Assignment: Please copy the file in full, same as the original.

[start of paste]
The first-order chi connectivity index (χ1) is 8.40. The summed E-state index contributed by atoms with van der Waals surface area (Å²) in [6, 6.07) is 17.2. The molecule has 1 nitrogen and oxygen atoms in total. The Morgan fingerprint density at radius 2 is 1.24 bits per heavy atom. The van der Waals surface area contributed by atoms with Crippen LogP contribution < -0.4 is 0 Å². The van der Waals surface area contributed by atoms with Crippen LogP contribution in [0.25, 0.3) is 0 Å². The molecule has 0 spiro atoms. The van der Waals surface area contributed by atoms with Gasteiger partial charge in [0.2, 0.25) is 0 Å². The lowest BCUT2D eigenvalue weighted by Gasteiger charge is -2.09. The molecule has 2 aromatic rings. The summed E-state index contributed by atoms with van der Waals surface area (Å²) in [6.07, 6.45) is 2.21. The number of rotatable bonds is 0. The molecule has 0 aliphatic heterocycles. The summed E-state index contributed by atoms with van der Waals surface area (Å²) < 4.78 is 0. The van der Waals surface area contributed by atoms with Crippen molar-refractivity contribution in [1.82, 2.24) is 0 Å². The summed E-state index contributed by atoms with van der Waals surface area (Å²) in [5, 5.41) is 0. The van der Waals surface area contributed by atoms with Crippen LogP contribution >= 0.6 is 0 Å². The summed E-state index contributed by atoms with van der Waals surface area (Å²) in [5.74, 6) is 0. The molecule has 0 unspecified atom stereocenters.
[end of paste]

The first-order chi connectivity index (χ1) is 8.40. The summed E-state index contributed by atoms with van der Waals surface area (Å²) in [6, 6.07) is 17.2. The molecule has 1 nitrogen and oxygen atoms in total. The Morgan fingerprint density at radius 2 is 1.24 bits per heavy atom. The van der Waals surface area contributed by atoms with Crippen LogP contribution < -0.4 is 0 Å². The van der Waals surface area contributed by atoms with Crippen LogP contribution in [0.25, 0.3) is 0 Å². The molecule has 0 spiro atoms. The van der Waals surface area contributed by atoms with Gasteiger partial charge in [0.2, 0.25) is 0 Å². The lowest BCUT2D eigenvalue weighted by Gasteiger charge is -2.09. The molecule has 2 aromatic rings. The summed E-state index contributed by atoms with van der Waals surface area (Å²) in [6.07, 6.45) is 2.21. The number of rotatable bonds is 0. The molecule has 0 aliphatic heterocycles. The summed E-state index contributed by atoms with van der Waals surface area (Å²) < 4.78 is 0. The van der Waals surface area contributed by atoms with Crippen molar-refractivity contribution in [1.82, 2.24) is 0 Å². The summed E-state index contributed by atoms with van der Waals surface area (Å²) in [5, 5.41) is 0. The van der Waals surface area contributed by atoms with Crippen LogP contribution >= 0.6 is 0 Å². The summed E-state index contributed by atoms with van der Waals surface area (Å²) in [5.74, 6) is 0. The molecule has 0 unspecified atom stereocenters.